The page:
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Planning an Estate

Making an estate plan is one of the most important things you can do. It can give peace of mind to yourself, a surviving spouse, and your family members.

Despite its importance, estate planning is often considered a low priority by many people, even as they age. It can also be hard for people to think about their own eventual death or incapacity.

Creating a proper estate plan can make the difference between having:

  • Your assets and other property following your beneficiary designations
  • A court making decisions that may not reflect your wishes

People who plan their estate have the advantage of avoiding probate costs, supporting minor children, and making changes to their plan during their lifetime.

Types of Estate Plans

A will, a power of attorney, a health care directive, and a trust are some of the types of estate plans. All these legal documents together are also called "an estate plan."

As you begin planning, it's important to be informed about the various forms of estate plans, so that you can decide which is the most suitable.

For example, one plan might be more advantageous than another when it comes to estate taxes.

Estate planning can also include choices about your end-of-life care and medical care through:

  • Health care power of attorney (POA)
  • Living will
  • Advance health care directive

These documents can give a loved one or another person the right to make medical decisions on your behalf. They can legally act as your health care proxy.

As part of your estate plan, you can also create documents that give someone else the power to make financial decisions. A financial power of attorney is helpful if you ever face incapacity or accidental death.

Life Insurance Policies Within Your Estate Plan

You can have an estate plan without having life insurance. However, life insurance will provide benefits to your beneficiaries when you pass away. It can be a useful tool within your estate plan.

Retirement Accounts Within Your Estate Plan

Retirement plans can also be part of your overall estate plan. Your estate plan documents will create a plan to transfer your money and assets after death. Often this includes retirement accounts you created earlier during your life. IRAs,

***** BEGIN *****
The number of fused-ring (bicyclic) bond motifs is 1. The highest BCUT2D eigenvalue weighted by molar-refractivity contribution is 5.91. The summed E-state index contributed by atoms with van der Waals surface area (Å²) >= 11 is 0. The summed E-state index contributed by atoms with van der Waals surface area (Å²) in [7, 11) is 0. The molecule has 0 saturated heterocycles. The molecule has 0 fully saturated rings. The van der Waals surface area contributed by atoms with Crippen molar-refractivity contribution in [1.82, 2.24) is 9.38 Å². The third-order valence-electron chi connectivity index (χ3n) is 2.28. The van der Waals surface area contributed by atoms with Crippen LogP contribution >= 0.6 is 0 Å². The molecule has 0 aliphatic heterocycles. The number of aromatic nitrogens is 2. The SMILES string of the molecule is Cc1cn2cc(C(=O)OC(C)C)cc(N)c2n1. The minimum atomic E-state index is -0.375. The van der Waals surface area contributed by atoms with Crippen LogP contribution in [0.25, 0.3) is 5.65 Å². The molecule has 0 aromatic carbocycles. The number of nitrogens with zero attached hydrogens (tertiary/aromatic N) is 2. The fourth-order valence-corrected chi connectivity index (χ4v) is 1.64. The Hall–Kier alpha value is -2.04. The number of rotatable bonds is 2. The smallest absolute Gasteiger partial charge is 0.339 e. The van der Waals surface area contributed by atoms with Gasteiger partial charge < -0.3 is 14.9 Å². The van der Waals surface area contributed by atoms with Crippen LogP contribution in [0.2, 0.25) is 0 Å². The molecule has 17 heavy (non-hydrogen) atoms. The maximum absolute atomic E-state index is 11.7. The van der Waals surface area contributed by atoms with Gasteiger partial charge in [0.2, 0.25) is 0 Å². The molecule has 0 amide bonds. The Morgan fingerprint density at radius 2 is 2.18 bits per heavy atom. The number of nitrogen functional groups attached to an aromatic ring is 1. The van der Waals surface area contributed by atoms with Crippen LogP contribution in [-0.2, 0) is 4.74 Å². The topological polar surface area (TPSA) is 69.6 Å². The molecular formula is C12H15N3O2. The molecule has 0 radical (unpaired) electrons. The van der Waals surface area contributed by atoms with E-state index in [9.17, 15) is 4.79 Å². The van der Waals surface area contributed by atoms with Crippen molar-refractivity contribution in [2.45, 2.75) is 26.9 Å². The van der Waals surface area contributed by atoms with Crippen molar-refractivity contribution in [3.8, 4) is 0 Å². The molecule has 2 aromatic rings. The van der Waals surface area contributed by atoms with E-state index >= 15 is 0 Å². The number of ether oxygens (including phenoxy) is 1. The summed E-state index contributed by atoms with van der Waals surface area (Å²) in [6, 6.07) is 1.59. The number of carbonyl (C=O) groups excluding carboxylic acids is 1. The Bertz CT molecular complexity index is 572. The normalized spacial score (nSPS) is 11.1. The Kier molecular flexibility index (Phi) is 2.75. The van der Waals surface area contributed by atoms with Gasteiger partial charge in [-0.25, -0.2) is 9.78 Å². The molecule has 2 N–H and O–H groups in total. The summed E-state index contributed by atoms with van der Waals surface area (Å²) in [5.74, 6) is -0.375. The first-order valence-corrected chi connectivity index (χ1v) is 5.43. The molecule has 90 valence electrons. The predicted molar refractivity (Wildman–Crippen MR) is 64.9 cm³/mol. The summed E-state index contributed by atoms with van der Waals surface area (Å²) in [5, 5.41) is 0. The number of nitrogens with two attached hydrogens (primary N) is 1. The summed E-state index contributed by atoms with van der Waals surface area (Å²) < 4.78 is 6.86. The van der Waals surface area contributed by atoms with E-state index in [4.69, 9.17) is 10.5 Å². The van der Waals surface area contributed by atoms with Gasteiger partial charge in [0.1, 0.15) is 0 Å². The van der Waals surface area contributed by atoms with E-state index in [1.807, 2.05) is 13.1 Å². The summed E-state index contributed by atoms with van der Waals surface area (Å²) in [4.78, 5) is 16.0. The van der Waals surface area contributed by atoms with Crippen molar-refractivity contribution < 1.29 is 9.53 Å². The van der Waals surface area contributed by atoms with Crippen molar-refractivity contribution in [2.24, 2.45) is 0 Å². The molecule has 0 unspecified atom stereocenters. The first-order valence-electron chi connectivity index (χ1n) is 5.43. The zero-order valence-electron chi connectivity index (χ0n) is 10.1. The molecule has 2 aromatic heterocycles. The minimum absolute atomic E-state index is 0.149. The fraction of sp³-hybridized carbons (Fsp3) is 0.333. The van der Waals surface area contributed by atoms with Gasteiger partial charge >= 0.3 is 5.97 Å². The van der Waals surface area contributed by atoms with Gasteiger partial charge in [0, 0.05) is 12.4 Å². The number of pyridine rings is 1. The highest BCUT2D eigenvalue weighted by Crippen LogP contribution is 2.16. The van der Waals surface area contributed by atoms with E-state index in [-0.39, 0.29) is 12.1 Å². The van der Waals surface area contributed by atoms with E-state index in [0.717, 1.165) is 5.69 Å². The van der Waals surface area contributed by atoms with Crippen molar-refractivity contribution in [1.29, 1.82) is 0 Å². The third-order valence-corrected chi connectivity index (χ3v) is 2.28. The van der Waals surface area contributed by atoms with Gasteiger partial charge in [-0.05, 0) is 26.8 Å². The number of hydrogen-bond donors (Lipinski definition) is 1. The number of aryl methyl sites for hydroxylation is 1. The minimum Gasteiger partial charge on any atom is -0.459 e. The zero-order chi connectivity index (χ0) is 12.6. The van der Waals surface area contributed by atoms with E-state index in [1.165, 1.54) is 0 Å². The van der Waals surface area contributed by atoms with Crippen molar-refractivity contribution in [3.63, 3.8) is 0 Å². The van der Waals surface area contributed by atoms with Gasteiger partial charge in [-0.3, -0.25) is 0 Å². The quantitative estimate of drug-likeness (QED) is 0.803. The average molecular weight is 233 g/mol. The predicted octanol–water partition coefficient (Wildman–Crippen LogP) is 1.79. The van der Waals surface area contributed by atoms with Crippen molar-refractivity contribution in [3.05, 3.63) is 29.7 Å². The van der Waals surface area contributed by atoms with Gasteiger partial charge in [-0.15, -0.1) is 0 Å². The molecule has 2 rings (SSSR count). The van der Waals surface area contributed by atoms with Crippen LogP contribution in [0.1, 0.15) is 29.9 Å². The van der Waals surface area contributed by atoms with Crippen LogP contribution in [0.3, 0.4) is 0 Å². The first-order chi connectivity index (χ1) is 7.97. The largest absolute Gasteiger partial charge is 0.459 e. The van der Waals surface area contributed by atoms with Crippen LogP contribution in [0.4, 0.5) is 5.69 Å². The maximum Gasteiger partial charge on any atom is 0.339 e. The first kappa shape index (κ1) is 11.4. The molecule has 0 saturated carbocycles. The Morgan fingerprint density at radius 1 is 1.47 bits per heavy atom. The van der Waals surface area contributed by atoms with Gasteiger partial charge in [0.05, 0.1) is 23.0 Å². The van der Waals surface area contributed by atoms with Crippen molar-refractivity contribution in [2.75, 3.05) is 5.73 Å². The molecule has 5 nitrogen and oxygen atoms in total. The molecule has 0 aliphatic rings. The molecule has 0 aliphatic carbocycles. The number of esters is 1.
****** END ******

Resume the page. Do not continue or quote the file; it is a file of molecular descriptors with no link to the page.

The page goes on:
Estate Laws 101

The federal government and each state have estate laws. These laws cover issues such as:

  • Estate taxes
  • Income taxes
  • Tax exemptions
  • Estate planning process requirements
  • Probate process
  • Dispute settlement process

If you're considering an estate plan, make sure you fully understand the laws that apply. An attorney or at-home DIY guided process can help you make an informed decision about the plan that most suits your needs and wishes.

The Consequences of Failing to Plan

In extreme cases, a failure to plan one's estate can lead to ugly disputes and costly lawsuits between family members.

If a court is asked to distribute assets, it may do so in a way that doesn't reflect the decedent's wishes.

Also, it can take a year or more for a court-appointed executor to locate and manage estate property. Another consequence of lacking an estate plan is the payment of unnecessary taxes and other costs.

Estate Planning Help

You have options for estate planning strategies. You can:

  • Learn more with free resources and guides
  • Talk with an estate planning attorney
  • Use a guided, state-specific process to create documents

If you have a complex estate or family dynamic, you may want to contact an estate planning attorney first. State laws vary considerably and communicating this essential information without vagueness can be difficult. An attorney can make sure you still comply with local rules.

A guided online process can take complex ideas and help simplify them for you. It can also help you get paperwork organized and start the framework of your plan. The better you understand the requirements, the easier and more effective your time with an attorney will be.

First Steps In Your Estate Plan

Organization and preparation are always helpful in estate planning. The time spent preparing yourself and your paperwork can often translate into a cheaper and more thorough analysis of your needs.

You may want to review an intake questionnaire to know what types of questions to think about. Choices about your health, property and family connections may need weeks of thought before you know your wishes.

Learning More Before You Start

The articles below can educate you on the types of big decisions you will need to make. Though the decisions can be hard to think about, an estate plan will ensure that your wishes are communicated clearly and with the maximum weight of the law. It will also anticipate and avoid negative tax implications.

You Don’t Have To Solve This on Your Own – Get a Lawyer’s Help

Meeting with a lawyer can help you understand your options and how to best protect your rights. Visit our attorney directory to find a lawyer near you who can help.

Or contact an attorney near you:

Can I Solve This on My Own or Do I Need an Attorney?

  • DIY is possible in some simple cases
  • Complex estate planning situations usually require a lawyer
  • A lawyer can reduce the chances of a family dispute
  • You can always have an attorney review your forms

Get tailored advice and ask your legal questions. Many attorneys offer free consultations.


 If you need an attorney, browse our directory now.

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